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My girlfriend and I were having an argument over something that her female friend had said about me, which I found rude and displeasing. My girlfriend responded to my complaint by saying "What do you want to do, bash her up?" She thinks this phrase is normal, but for me, there's something inherently wrong about it, especially given that the implied meaning is a guy (me) beating up a girl, and even if it was meant to be an ironic statement. Am I getting too sensitive over what is perhaps just a harmless idiom, or should I stick to my gut feeling?

I picked up my English in North America, whereas my girlfriend did in Malaysia/Singapore, and so there's a good chance that it might just be a cultural difference, but for me that doesn't change my feeling that it's offensive.

  • I would interpret "bash her up" in the above to mean "have sex with her" (a slightly less extreme sense than "knock her up"), absent contextual clues to the contrary. But it could mean other things, such as "ruin her reputation". Unlikely to imply inflicting physical injury. – Hot Licks Apr 5 at 17:39
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    @HotLicks In British English "bash up" is definitely to inflict physical injury on someone. It sounds slightly dated to me (I don't think I have heard it since I was at school). – user323578 Apr 5 at 18:19
  • @ Hot Licks, in this case she meant 'physically injure': there's absolutely no ambiguity about the sense in which the phrase was used. The issue is about whether it's an appropriate phrase to use even as irony. – oritatami Apr 5 at 19:23
  • I will note that "bash" is commonly used to mean "impugn ones character" in the US. US politicians are constantly bashing each other, and no one gets arrested for assault. – Hot Licks Apr 5 at 22:07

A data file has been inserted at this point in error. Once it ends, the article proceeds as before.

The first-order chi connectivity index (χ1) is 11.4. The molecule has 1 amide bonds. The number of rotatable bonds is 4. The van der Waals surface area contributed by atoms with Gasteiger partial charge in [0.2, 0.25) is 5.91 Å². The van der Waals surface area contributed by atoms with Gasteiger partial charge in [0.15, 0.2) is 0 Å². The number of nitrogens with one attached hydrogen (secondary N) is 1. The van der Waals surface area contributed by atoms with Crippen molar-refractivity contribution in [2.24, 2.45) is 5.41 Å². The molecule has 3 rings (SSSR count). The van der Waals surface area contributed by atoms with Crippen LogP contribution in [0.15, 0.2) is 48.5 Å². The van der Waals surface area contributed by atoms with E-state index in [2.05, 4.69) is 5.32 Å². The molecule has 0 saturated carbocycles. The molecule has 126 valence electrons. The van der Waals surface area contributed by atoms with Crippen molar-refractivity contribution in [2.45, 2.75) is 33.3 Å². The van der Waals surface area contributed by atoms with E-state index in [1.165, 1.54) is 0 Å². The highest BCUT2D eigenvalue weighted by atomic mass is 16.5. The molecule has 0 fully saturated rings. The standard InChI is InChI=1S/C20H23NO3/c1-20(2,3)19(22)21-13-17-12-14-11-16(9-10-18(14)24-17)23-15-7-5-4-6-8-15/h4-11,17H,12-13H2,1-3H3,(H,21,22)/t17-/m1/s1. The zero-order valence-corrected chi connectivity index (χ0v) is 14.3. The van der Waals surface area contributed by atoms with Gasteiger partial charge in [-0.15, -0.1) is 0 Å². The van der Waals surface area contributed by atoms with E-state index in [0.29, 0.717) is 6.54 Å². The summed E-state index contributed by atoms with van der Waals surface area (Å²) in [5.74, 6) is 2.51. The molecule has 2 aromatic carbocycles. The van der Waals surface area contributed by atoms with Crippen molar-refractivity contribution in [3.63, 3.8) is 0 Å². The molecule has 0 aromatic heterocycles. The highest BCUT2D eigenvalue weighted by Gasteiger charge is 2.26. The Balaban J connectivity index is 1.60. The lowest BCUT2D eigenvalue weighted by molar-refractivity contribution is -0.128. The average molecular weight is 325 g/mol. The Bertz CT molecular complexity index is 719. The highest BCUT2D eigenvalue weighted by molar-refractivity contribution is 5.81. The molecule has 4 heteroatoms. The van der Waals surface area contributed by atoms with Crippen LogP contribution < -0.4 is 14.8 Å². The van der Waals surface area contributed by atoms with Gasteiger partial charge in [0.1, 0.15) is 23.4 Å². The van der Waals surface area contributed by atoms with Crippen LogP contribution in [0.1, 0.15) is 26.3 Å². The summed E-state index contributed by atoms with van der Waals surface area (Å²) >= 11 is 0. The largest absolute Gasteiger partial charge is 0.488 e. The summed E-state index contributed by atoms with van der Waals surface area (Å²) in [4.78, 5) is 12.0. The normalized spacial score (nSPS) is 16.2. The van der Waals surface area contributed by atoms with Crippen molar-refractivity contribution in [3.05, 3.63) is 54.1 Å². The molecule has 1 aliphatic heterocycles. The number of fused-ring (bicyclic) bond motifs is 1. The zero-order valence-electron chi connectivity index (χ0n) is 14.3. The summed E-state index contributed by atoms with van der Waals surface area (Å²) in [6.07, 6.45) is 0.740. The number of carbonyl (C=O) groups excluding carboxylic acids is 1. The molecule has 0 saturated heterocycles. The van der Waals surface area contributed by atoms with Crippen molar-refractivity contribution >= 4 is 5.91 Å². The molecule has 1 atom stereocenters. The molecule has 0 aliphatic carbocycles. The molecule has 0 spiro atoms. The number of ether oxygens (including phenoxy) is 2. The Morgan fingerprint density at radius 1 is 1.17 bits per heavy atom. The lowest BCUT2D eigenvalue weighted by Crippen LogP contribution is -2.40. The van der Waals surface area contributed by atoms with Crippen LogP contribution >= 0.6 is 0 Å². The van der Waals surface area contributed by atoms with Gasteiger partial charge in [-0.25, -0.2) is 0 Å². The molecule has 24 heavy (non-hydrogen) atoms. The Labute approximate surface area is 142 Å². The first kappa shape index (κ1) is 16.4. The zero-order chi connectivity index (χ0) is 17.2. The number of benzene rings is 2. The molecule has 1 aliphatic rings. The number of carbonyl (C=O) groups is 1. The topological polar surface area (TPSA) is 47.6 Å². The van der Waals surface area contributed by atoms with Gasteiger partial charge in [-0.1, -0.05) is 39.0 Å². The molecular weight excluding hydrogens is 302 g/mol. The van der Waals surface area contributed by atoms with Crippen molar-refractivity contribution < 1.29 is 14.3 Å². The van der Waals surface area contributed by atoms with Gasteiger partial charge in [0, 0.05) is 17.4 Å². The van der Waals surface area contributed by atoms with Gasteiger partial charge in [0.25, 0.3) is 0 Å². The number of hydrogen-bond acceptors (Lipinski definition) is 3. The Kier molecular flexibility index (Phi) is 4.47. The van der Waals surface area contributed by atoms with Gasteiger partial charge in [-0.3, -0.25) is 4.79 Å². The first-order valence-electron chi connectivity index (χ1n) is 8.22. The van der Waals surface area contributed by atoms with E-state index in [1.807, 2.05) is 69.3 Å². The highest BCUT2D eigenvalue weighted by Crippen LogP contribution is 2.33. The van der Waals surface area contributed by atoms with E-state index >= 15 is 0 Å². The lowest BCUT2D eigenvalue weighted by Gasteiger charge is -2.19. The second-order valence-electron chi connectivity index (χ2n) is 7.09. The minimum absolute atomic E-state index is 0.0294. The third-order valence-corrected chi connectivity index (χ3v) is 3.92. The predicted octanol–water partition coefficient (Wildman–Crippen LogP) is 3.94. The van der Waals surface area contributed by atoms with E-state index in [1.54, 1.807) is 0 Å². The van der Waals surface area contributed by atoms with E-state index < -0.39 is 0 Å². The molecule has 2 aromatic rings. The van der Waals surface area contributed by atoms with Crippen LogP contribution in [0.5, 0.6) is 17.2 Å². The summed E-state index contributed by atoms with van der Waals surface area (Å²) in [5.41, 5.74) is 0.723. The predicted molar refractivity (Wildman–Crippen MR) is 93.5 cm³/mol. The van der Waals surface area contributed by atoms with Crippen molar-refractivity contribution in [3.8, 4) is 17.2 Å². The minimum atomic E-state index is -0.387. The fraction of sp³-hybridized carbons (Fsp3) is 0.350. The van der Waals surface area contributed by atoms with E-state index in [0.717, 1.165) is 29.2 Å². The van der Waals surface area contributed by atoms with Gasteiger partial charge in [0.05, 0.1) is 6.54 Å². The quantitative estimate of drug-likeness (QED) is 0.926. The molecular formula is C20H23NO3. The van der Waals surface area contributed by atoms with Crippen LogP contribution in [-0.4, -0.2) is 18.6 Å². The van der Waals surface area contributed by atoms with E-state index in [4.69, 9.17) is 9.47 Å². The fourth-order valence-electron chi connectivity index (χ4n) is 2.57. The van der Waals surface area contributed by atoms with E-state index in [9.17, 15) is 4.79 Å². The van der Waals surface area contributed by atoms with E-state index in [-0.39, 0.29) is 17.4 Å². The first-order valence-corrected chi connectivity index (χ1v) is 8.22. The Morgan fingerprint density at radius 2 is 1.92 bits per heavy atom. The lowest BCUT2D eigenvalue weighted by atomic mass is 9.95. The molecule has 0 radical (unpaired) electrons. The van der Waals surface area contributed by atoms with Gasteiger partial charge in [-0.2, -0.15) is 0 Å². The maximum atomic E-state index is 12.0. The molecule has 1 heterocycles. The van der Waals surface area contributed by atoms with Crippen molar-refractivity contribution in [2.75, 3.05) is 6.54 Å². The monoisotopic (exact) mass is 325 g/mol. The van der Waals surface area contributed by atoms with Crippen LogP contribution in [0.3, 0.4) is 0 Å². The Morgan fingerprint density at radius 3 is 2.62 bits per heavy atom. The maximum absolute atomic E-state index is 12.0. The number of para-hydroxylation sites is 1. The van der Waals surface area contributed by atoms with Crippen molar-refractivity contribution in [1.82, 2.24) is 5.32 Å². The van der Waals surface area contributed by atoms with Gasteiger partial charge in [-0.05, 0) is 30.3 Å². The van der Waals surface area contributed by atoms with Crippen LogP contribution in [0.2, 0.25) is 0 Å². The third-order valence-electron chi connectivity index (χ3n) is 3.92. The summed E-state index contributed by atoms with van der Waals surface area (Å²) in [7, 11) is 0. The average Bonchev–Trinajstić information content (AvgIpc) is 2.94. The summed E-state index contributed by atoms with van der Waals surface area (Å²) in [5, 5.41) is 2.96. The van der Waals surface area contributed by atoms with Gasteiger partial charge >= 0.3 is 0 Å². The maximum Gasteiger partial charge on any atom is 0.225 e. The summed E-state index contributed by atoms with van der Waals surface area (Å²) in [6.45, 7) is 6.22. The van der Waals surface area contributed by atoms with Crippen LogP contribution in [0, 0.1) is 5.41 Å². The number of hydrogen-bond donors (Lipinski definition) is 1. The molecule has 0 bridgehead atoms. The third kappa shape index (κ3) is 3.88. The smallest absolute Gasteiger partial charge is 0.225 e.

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"Bash her up" alone is offensive or not depending on how it's used.

For example,

  • if you complaints were so strong that your girlfriend interpreted your displeasure might result in physical harm to someone else her question might be valid.
  • If your complaints were reasonable/rational and your girlfriend was being hyperbolic her question is over the top generating a "Why would you ever think I would harm someone?" kind of response - offensive.

Other examples:

  • If I read a story about someone who hurt someone else I might say "That was terrible, he really bashed him/her up" and it would just be a description of what happened.
  • I might crash my car and say "I bashed her up"

It's all about the context of the statement.

  • Thanks for the response. Do you mind telling me what your cultural background this? Because it seems relevant in this case. NA, UK, and Singaporean people all seem to have different takes on this. – oritatami Apr 5 at 20:35
  • I live in NA. People from different countries have a different take on whether context matters? People from different countries have different takes on whether "bash her up" is offensive in all contexts? – David D Apr 5 at 23:44
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to bash up is the idiom TFD and is neutral in it's use.

to strike and dent or damage something

"What do you want to do, bash her up?" would imply you wish to visit physical harm upon her. Offensive remarks are in the ear of the receiver. Each person will weigh what you've said against their own sense of what's tolerable.

  • Yeah, but not when followed by the word girlfriend....It is the same as beat her up. The OP's context seems to be contextually sarcastic.... – Lambie Apr 6 at 21:51

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